University of Chicago students have access to a much larger, greater library of books than Augustine ever did. And yet, you look at his work and what he was able to accomplish, and you say how did he do it? Well the reason mainly was because he was a parish priest.Or for a different type of example, consider the church of North India is an ecumenical denomination that began, I believe, in the 1930s. Churches that were previously mission affiliated essentially dropped their mission affiliation and said “We’re not primarily Baptist or Anglican or Lutheran; we’re primarily Indian,” and they began an ecumenical denomination. So again the same question: What instruction does or should these type of movements provide to Christian theological education in the U.S.?
...living experience of the Christian life helped to sharpen their minds and their ideas so that language itself became for them means of witness.LS: We come to religion, the study of religion from the point of view of the text, studying the text, studying books. I’m a great believer in doing it the other way around. Actually, practice of the Christian faith informs your understanding in certain ways. Text by itself can come alive in ways that it would not if you merely look into the text; it remains a kind of inorganic information which it depends for you to bring to life. The bible is a book of faith but we made it a text of study. And look at someone like Augustine, bishop of Hippo. University of Chicago students have access to a much larger, greater library of books than Augustine ever did. And yet, you look at his work and what he was able to accomplish, and you say how did he do it? Well the reason mainly was because he was a parish priest.
MC: Wow. That’s really great.
LS: He was a parish priest. And the same thing with the others, Origen and the others they were priests; they were pastors. They had great erudition because their living experience of the Christian life - their practices - helped to sharpen their minds and their ideas so that language itself became for them means of witness, of being faithful. And so you couldn’t be frivolous, with language. Augustine said that he met many people who wanted to deceive, but he didn’t know anyone who wanted to be deceived. So the academy itself can benefit from the exposure of these ideas to the field, and I believe that what happens in the field takes up new life when you have the opportunity, the privilege of reflecting on it. So the two are not necessarily opposed. They go together. Only you have to change the combination of them.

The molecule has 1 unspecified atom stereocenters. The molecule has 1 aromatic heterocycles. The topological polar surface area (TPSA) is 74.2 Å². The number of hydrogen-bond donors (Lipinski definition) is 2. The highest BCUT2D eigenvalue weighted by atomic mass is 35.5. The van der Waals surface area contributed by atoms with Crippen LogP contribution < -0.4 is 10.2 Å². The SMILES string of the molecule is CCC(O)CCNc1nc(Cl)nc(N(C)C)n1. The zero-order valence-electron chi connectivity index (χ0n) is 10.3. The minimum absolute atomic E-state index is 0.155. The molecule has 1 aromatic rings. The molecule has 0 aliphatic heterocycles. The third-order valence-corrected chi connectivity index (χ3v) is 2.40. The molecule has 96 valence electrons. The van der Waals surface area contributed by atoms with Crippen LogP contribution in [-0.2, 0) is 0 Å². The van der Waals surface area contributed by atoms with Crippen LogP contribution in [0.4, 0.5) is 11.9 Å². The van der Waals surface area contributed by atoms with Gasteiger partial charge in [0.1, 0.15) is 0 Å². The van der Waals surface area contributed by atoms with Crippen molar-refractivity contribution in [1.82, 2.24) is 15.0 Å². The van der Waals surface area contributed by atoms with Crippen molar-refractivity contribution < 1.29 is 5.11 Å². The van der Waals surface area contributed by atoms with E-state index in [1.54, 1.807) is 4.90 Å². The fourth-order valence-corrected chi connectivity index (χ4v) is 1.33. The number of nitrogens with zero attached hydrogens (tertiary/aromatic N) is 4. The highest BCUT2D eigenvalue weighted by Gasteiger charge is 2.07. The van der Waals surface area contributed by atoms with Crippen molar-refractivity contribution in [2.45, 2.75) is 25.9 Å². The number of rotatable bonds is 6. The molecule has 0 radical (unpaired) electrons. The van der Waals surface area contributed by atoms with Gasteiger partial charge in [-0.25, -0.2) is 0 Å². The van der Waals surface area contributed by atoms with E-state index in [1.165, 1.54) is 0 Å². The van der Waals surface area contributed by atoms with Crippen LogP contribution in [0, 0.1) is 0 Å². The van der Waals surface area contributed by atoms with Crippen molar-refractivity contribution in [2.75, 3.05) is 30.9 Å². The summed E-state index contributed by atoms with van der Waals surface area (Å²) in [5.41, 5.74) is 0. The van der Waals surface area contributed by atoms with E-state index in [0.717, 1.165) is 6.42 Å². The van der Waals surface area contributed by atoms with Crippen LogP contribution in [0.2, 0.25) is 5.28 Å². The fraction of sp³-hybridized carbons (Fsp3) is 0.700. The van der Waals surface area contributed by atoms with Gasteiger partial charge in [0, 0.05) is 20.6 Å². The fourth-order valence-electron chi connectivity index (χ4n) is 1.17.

MC: One final question: So with some of these ideas of theology being deeply embedded in experience, in the parish, in meeting needs and being amongst the people. With these ideas in mind do you see a need for the work of theology itself to change, and, if so, in what ways?
LS: I think theology has to grasp the significance of the boundary or the margin. Not just marginality as an economic issue -those who are poor. Or marginality as a physical issue - those who are handicapped. But marginality as a kind of moral consciousness - that we have a responsibility as scholars not only to consume values but to produce values, to create values.
So that business people architects and professional classes don’t get away with the idea that knowledge is value free and therefore they are not accountable to anybody.Not only to take what is our right but to give something back. And I think we have this idea that we should press for human rights, the rights of minority, the rights of those who’ve been denied their rights and so on. That is true, but the heart of Christian theology should be this task of producing not consuming values. Producing value. Creating values. Often by taking mainstream establishment values or ideas and redeeming them. For that way, the task of theology would be the renewal of society, the revitalization of intellectual thought, the renewal of society. So that business people architects and professional classes don’t get away with the idea that knowledge is value free and therefore they are not accountable to anybody.
MC: Yeah, that’s a critical point.
LS: And that’s a big task for us to do. And I can’t see history doing that. I don’t see geography doing that. Or physics or astronomy. But theology can do it.
MC: So is it problematic then to have both a theology and a theological ethics department.
MC: Well I guess we’ve got some work to do here at the Divinity School then!